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  1. #14
    Join Date
    Jun 2003
    Location
    Chicago, IL
    Posts
    4,490
    Quote Originally Posted by Peztoy View Post
    Being a freezer I'm concerned about too little time on the vacuum pump. I don't need moisture in the system and a frozen txv orifice.
    You don't need to open the system so you don't need the vacuum pump at all?

    If the system has valves and ports in the right locations....
    use a recovery machine to pump the condenser into the receiver, stop at about 2 psi. Braze the leak. Open the valves. Top up the system. Hand them a bill.

    No vacuum pump needed, and down time of less than an hour.

    I've fixed leaky condensers a few times like this, and evaps dozens of times (those are really easy since you can use the compressor to pump down.

  2. #15
    Join Date
    Feb 2010
    Location
    NE Alabama
    Posts
    301

    Smile

    Quote Originally Posted by jpsmith1cm View Post
    You can get that done quick.


    Let them know to keep the door closed, isolate it, pull the charge, braze it up, quick vacuum and let 'et rip.

    I like to have everything laid out, hooked up, ready to roll before I start. Manifolds and recovery machine hooked up, vacuum pump hoses ready, everything ready to roll
    I use a box, tub, or bag filled with ice and surround the the recovery jug with ice to take away the heat of the recovery process. Seems to nearly double the speed of refrigerant recovery.

  3. #16
    Join Date
    Sep 2008
    Location
    Western PA
    Posts
    25,777
    Quote Originally Posted by Peztoy View Post
    I'll need to do some cutting around the return bend for room to braze, chop out fins. Lowering cooler temp not a bad idea. Being a freezer I'm concerned about too little time on the vacuum pump. I don't need moisture in the system and a frozen txv orifice.
    If you're that worried about moisture, stick a new drier in it, too.


  4. #17
    Join Date
    Dec 2010
    Location
    Woodbridge Twp, NJ
    Posts
    1,308
    Quote Originally Posted by VTP99 View Post
    Might be hard to isolate being the condenser that needs repaired. I don't think he is going to get it all in the receiver. Even if he could how would he isolate it from the condenser without a service valve in between the two ?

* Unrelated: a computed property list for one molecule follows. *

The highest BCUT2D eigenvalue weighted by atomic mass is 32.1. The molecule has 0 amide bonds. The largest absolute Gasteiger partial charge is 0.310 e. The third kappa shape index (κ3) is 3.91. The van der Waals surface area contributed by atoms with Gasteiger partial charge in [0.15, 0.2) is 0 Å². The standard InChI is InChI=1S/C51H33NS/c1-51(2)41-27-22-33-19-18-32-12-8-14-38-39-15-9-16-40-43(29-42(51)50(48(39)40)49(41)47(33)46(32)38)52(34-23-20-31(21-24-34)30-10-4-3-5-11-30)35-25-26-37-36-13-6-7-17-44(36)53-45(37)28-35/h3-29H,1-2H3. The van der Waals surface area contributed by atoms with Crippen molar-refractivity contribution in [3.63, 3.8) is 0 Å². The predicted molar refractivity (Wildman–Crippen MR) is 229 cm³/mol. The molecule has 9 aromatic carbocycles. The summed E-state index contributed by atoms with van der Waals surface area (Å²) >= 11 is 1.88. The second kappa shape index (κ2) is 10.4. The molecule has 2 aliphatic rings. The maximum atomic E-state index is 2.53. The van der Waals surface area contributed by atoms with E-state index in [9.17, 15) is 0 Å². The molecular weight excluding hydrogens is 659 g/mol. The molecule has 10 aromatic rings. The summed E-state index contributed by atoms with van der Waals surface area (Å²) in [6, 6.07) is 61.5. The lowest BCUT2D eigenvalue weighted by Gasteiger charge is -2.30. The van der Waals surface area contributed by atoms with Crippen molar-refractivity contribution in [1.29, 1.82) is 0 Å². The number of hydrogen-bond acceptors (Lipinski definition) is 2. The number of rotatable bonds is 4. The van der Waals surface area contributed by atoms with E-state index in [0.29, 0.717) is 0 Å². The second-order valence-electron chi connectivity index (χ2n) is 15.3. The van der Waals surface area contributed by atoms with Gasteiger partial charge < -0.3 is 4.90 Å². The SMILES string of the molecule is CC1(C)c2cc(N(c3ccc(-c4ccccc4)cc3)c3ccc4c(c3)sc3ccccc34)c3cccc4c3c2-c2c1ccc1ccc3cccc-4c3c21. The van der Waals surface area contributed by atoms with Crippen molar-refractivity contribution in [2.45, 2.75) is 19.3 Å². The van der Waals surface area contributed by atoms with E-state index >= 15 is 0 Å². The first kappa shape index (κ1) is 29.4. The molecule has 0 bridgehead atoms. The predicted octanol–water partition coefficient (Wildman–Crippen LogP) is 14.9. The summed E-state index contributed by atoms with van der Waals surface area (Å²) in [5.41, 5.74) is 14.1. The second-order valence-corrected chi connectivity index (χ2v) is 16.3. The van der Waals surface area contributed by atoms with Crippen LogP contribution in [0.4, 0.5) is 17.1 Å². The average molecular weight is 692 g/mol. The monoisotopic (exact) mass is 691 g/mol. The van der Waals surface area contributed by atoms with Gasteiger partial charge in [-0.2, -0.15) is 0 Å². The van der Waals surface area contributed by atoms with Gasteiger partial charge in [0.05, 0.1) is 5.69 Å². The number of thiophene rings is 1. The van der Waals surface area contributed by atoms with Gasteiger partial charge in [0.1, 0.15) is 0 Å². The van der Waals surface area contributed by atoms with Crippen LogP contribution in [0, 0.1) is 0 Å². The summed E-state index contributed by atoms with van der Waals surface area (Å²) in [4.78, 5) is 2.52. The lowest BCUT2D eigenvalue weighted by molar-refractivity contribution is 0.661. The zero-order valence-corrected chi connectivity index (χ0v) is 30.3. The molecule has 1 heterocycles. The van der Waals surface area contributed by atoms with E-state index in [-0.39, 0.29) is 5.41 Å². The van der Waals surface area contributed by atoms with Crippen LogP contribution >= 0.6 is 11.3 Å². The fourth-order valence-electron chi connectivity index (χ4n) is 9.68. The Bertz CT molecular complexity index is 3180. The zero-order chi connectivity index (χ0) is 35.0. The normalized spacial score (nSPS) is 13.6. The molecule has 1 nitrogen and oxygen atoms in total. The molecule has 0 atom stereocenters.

Yeah, i just read it again..condenser return bend...then the 4 hour prediction would be right.
    Every customer you take for granted today will be someone else's tomorrow.

  5. #18
    Join Date
    Apr 2010
    Location
    Ontario
    Posts
    474
    Customer wanted a quote. Now I wait.......less then a week.
    It's blowing good bubbles.
    ENJOY THE RIDE

  6. #19
    Join Date
    Nov 2001
    Location
    East Texas
    Posts
    916
    Take all the time you need. All that frozen food would take a loooooooooooong time to thaw out, probably a few days.

  7. #20
    Join Date
    Nov 2010
    Location
    MN
    Posts
    147
    Timber is right, it takes a long time to thaw. Main thing as others the stated " keep the door closed". I've shut freezers down for 2 hours at a crack with people in and out of door without a problem.
    Last edited by PMARS2345; 05-09-2012 at 12:50 AM. Reason: Typo

  8. #21
    Join Date
    Nov 2007
    Location
    Mississippi
    Posts
    1,367
    I would repair the leak. As previously stated, I doubt it will take long enough to lose product. Even if it does, product was going to be lost when it went down again anyway. Just don't eat anything from that freezer.

  9. #22
    Join Date
    Mar 2012
    Location
    Maine
    Posts
    16
    I had a walk in freezer go down at 9 pm once, the customer did not want to pay overtime to repair it. I returned at 7 am the next morning and it had warmed to 9*F. By the time the repair and proper evacuation were done, the box was at 21*F. Over 12 hours down, with the door closed, no lost product.

  10. #23
    Join Date
    Sep 2011
    Location
    Plainfield IL
    Posts
    101
    So how long did it take you to repair the leak?

  11. #24
    Join Date
    Apr 2010
    Location
    Ontario
    Posts
    474
    Customer has approved repair for wednesday. Said its still at 0*f.
    ENJOY THE RIDE

  12. #25
    Join Date
    Jan 2010
    Posts
    6,382
    Quote Originally Posted by Peztoy View Post
    Customer has approved repair for wednesday. Said its still at 0*f.
    It's a small leak or it's got one big receiver

  13. #26
    Join Date
    Jan 2006
    Location
    DFW Metroplex
    Posts
    4,910
    Quote Originally Posted by craig1 View Post
    You don't need to open the system so you don't need the vacuum pump at all?

    If the system has valves and ports in the right locations....
    use a recovery machine to pump the condenser into the receiver, stop at about 2 psi. Braze the leak. Open the valves. Top up the system. Hand them a bill.

    No vacuum pump needed, and down time of less than an hour.

    I've fixed leaky condensers a few times like this, and evaps dozens of times (those are really easy since you can use the compressor to pump down.
    Really?

    I don't know that I would agree with this - but obviously it has worked for you in the past.
    "The problem is the average person isn’t tuned in to lifelong learning, or going to seminars and so forth. If the information is not on television, and it’s not in the movies they watch, and it’s not in the few books that they buy, they don’t get it" - Jack Canfield

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